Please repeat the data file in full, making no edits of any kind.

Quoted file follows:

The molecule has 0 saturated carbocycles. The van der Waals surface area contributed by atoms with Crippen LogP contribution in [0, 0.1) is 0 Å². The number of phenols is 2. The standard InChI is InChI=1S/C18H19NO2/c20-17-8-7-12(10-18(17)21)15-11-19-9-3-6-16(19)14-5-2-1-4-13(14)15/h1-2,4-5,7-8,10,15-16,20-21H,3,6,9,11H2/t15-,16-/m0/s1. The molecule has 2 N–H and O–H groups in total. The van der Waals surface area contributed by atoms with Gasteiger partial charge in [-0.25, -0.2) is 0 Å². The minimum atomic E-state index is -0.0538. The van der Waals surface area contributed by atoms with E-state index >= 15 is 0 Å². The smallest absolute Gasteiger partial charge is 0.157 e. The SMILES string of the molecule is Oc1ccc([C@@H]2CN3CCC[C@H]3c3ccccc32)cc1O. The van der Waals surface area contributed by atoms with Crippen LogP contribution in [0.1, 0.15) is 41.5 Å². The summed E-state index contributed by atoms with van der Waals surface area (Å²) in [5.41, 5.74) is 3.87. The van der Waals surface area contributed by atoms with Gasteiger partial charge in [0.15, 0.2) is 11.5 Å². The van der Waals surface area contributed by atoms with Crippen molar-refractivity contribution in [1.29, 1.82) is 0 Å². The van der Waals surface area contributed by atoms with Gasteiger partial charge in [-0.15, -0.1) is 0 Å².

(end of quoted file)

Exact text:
The molecule has 0 saturated carbocycles. The van der Waals surface area contributed by atoms with Crippen LogP contribution in [0, 0.1) is 0 Å². The number of phenols is 2. The standard InChI is InChI=1S/C18H19NO2/c20-17-8-7-12(10-18(17)21)15-11-19-9-3-6-16(19)14-5-2-1-4-13(14)15/h1-2,4-5,7-8,10,15-16,20-21H,3,6,9,11H2/t15-,16-/m0/s1. The molecule has 2 N–H and O–H groups in total. The van der Waals surface area contributed by atoms with Gasteiger partial charge in [-0.25, -0.2) is 0 Å². The minimum atomic E-state index is -0.0538. The van der Waals surface area contributed by atoms with E-state index >= 15 is 0 Å². The smallest absolute Gasteiger partial charge is 0.157 e. The SMILES string of the molecule is Oc1ccc([C@@H]2CN3CCC[C@H]3c3ccccc32)cc1O. The van der Waals surface area contributed by atoms with Crippen LogP contribution in [0.1, 0.15) is 41.5 Å². The summed E-state index contributed by atoms with van der Waals surface area (Å²) in [5.41, 5.74) is 3.87. The van der Waals surface area contributed by atoms with Gasteiger partial charge in [0.15, 0.2) is 11.5 Å². The van der Waals surface area contributed by atoms with Crippen molar-refractivity contribution in [1.29, 1.82) is 0 Å². The van der Waals surface area contributed by atoms with Gasteiger partial charge in [-0.15, -0.1) is 0 Å².